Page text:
The Right to Fair Compensation and Transparency in Land Acquisition, Rehabilitation and Resettlement (Amendment) Ordinance, 2015 was promulgated on April 3, 2015. The Ordinance amends the Right to Fair Compensation and Transparency in Land Acquisition, Rehabilitation and Resettlement Act, 2013. The Act regulates the acquisition of land for public purposes, in the country.
The Ordinance will be deemed to have been in force from December 31, 2014. The major features of the Ordinance are:
Exemption of five types of projects from certain provisions: The Ordinance exempts the following five types of projects from certain provisions of the Act: (i) defence; (ii) rural infrastructure; (iii) affordable housing; (iv) industrial corridors (set up by the government); and (v) infrastructure projects.
The provisions of the Act which will not apply to these five types of projects are: (i) obtaining the consent of 80% of land owners when land is acquired for a private project and the consent of 70% of land owners when land is acquired for the public-private partnership project; (ii) conducting a Social Impact Assessment; and (iii) limits on acquiring agricultural and multi-cropped land.
The government is required to issue a notification before exempting a project from the Social Impact Assessment, and limits on acquiring agricultural and multi-cropped land. Before issuing this notification, the government must ensure that the amount of land proposed to be acquired is in keeping with the minimum land required.
Compensation and R&R provisions of 13 other laws: The Act exempted 13 other laws (such as the National Highways Act, 1956 and the Railways Act, 1989) from its purview. The Ordinance brings the compensation and rehabilitation and resettlement (R&R) provisions of these 13 laws in consonance with the Act.
Definitions: The Act was applicable for the acquisition of land for private companies. The Ordinance changes this to acquisition for ‘private entities’. A private entity is defined as an entity other than a government entity, and could include a proprietorship, partnership, company, corporation, non-profit organisation, or another entity under any other law.
Return of unutilised land: The Act required that if land acquired under it remained unutilised for five years, it be returned to the original owners or the land bank. The Ordinance states that the period after which unutilised land will need to be returned will be the later of: (i) five years; or (ii) any period specified at the time of setting up the project.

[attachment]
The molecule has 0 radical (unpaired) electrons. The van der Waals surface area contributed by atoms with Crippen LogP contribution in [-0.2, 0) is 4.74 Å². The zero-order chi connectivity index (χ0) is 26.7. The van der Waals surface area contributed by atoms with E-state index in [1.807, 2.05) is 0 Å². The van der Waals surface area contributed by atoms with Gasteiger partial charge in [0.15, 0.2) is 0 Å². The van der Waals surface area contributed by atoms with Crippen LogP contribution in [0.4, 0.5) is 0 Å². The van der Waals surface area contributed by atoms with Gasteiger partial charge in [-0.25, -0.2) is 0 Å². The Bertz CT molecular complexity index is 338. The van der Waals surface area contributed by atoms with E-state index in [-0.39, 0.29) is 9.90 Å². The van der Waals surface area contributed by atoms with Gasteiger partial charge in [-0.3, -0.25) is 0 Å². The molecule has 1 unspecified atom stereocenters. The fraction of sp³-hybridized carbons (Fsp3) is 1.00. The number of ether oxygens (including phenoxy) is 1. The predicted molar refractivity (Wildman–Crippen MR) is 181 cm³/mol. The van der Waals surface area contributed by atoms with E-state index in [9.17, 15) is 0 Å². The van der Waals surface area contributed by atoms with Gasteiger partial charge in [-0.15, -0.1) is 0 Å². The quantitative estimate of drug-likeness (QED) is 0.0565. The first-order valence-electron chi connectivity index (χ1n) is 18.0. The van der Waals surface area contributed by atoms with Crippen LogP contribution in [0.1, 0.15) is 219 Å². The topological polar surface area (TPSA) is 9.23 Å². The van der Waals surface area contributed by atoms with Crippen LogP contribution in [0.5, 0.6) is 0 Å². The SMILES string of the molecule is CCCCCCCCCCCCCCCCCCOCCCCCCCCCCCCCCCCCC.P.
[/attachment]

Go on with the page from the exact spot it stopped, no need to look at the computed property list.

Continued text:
Time period for retrospective application of Act: The 2013 Act states that the Land Acquisition Act, 1894 will continue to apply in those cases where an award has been made under the 1894 Act. However, if the award was made five years or more before the enactment of the 2013 Act, and the possession of land has not been taken or compensation has not been paid, the 2013 Act will apply.
The Ordinance states that in calculating this time period, the following will not be included: (i) any period during which the process of acquisition was held up due to an order of a court; (ii) a period specified by a Tribunal for taking possession; and (iii) any period where possession was taken but the compensation was lying deposited in a court/designated account.
Offences by the government: The Act stated that if an offence was committed by the government, the head of the department would be deemed guilty unless he could show that the offence was committed without his knowledge, or that he had exercised due diligence to prevent the offence. The Ordinance removes this provision. It requires that the prior sanction of the government be obtained before prosecuting a public servant.
Other changes: The Ordinance mandates that employment be provided to at least one member of a family of farm labourers as a part of the R&R entitlements provided under the Act. It also requires that the government conduct a survey of wasteland, and maintain a record of this land.
The Act establishes a Land Acquisition, Rehabilitation and Resettlement (LARR) Authority to dispose disputes related to awards made under the Act. The Ordinance mandates that the hearing of the LARR Authority be held in the district where land is proposed to be acquired.